Day 3: The embryo is lying on its left side. Onset of blood circulation. The vitelline membrane spreads over the yolk surface. The head and trunk can be discerned, as well as the brain. Appearance of the cardiac structures which begin to beat.
Day 4: Development of the amniotic cavity, which will surround the embryo: filled with amniotic fluid, it protects the embryo and allows it to move. Appearance of the allantoic vesicle: it plays a major role in calcium resorption, respiration and waste storage.
Day 5: Sensible increase in the embryo’s size; the embryo takes a C shape: the head moves closer to the tail. Extension of limbs. Differentiation of the fingers of the inferior limbs.
Day 6: The vitelline membrane continues to grow and now surrounds more than half the yolk. Fissura between the first, second and third fingers of the upper limbs, and between the second and third fingers of the lower limbs. The second finger is longer than the others.
Day 7: Thinning of the neck which now clearly separates the head from the body. Formation of the beak. The brain progressively enters the cephalic region: it progressively grows smaller proportionally to the embryo’s size.
Day 8: The vitelline membrane covers almost the whole yolk. Eye pigmentation is readily visible. The beak’s upper and lower parts are differentiated, as well as the wings and legs. The neck stretches and the brain is completely settled in its cavity. Opening of the external auditory canal.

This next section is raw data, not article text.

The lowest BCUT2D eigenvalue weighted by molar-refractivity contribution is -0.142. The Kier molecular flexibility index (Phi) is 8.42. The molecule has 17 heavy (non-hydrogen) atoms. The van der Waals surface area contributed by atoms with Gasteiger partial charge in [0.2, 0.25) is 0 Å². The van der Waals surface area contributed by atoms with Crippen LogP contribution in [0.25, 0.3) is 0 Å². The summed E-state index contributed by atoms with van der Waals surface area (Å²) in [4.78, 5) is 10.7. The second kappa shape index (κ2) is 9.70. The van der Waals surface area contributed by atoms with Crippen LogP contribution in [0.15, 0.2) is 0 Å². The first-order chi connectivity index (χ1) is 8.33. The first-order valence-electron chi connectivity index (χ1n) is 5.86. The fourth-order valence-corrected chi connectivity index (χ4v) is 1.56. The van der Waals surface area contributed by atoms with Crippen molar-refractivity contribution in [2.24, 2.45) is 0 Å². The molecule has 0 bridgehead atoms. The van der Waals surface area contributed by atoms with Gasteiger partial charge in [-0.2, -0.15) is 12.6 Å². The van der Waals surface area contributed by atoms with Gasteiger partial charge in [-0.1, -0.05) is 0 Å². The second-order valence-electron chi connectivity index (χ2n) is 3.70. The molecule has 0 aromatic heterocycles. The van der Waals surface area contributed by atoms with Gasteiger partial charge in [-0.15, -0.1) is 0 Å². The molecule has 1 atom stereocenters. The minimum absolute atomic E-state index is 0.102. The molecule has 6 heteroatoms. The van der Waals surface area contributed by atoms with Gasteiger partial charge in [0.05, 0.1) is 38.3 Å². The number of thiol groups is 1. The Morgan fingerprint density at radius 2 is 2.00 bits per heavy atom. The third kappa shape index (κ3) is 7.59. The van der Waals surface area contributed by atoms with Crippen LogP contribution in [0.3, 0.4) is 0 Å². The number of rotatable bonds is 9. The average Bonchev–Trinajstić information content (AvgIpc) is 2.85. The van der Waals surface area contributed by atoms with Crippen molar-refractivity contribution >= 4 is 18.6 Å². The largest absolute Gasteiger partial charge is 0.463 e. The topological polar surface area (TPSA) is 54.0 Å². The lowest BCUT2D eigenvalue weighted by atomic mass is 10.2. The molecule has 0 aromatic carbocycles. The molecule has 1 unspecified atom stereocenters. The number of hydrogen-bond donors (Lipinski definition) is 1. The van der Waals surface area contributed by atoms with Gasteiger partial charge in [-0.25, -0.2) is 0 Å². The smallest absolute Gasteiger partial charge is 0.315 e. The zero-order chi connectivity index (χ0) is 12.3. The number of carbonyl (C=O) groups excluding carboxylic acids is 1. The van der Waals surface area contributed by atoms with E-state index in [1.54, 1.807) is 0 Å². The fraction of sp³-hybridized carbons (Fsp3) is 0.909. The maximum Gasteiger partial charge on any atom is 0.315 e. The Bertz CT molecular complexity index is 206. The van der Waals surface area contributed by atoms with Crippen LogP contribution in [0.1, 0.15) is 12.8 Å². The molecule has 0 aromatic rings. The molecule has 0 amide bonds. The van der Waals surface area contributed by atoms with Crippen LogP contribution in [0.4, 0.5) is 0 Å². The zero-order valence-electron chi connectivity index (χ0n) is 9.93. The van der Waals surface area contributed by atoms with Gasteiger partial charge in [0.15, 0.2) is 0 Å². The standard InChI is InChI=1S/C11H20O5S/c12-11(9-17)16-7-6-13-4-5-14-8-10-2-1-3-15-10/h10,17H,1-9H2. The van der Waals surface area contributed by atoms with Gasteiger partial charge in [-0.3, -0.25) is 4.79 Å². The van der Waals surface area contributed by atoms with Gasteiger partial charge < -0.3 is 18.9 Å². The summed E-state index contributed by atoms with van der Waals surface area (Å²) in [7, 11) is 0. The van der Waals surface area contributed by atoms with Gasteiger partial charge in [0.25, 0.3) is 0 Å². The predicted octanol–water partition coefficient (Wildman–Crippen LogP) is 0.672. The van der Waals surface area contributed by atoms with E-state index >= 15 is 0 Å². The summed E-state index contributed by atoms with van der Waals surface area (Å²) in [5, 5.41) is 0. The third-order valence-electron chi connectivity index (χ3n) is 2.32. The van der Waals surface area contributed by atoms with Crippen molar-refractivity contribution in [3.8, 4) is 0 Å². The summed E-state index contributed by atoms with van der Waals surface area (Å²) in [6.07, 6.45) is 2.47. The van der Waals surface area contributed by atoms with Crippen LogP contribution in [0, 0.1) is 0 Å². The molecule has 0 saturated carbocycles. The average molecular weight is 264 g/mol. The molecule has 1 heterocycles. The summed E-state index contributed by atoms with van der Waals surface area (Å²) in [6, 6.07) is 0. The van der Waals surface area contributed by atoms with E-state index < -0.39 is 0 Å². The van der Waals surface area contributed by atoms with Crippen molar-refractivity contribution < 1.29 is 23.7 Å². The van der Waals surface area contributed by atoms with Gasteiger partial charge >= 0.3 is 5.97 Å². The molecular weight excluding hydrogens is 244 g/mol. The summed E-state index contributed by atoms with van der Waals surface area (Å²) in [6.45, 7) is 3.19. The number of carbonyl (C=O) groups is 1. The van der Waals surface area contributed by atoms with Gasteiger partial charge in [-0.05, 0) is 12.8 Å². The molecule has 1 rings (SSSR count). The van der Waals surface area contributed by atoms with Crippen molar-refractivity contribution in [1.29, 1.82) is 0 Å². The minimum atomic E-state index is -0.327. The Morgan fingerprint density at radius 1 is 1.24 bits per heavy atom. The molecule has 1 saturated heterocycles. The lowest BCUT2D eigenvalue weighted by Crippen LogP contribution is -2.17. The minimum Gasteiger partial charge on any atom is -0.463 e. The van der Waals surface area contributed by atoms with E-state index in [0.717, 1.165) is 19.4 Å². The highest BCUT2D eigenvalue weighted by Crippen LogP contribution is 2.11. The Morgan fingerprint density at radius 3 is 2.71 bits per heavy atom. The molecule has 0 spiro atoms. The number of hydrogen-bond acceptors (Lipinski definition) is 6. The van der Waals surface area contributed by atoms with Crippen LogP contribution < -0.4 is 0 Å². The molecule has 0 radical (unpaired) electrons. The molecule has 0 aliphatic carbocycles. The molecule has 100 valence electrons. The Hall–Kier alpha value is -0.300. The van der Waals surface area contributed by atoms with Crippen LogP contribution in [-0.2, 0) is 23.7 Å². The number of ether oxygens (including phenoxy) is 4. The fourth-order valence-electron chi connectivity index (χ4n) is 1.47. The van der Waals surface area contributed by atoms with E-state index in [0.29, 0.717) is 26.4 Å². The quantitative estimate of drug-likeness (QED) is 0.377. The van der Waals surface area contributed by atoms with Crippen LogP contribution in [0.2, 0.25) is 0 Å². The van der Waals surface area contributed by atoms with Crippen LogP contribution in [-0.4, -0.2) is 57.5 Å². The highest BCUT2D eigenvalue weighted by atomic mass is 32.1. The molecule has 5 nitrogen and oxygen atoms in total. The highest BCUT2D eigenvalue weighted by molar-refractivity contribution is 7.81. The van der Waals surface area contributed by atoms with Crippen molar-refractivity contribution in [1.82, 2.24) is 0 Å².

Day 9: Appearance of claws. Budding of the first feather follicles. Growth of the allantois and increased vascularization of the vitellus.
Day 10: The nostrils are present as narrow apertures. Growth of eyelids. Extension of the distal portion of the limbs. The vitelline membrane completely surrounds the yolk. Feather follicles now cover the inferior part of the limbs. Appearance of the egg-tooth.
Day 11: The palpebral aperture has an elliptic shape that tends to become thinner. The allantois reaches its maximum size while the vitellus begins to shrink. The embryo now has the aspect of a chick.
Day 12: Feather follicles surround the external auditory meatus and cover the upper eyelid. The lower eyelid covers two thirds, or even three quarters, of the cornea.
Day 13: The allantois shrinks to become the chorioallantoic membrane. Appearance of claws and leg scales.
Day 14: Down covers almost the whole body and grows rapidly.
Day 15 & 16: Few morphological changes: chick and down continue to grow. Vitellus shrinking accelerates. Progressive disappearance of the egg white. The head moves toward pipping position, under the right wing.
Day 17: The embryo’s renal system produces urates. The beak, which is under the right wing, points to the air cell. The egg white is fully resorbed.
Day 18: Onset of vitellus internalization. Reduction in the amount of amniotic fluid. This is the time for transfer from incubator to hatcher, and also perhaps in ovo vaccination.
Day 19: Acceleration of vitellus resorption. The beak is against the inner shell membrane, ready to pierce it.
Day 20: Vitellus fully resorbed; closing of the umbilicus. The chick pierces the inner shell membrane and breathes in the air cell. Gas exchanges occur through the shell, which is porous. The chick is ready to hatch. Piercing of the shell begins.
Day 21: The chick uses its wing as a guide and its legs to turn around and pierce the shell in a circular way by means of its egg-tooth.
It extricates itself from the shell in 12 to 18 hours and lets its down dry off.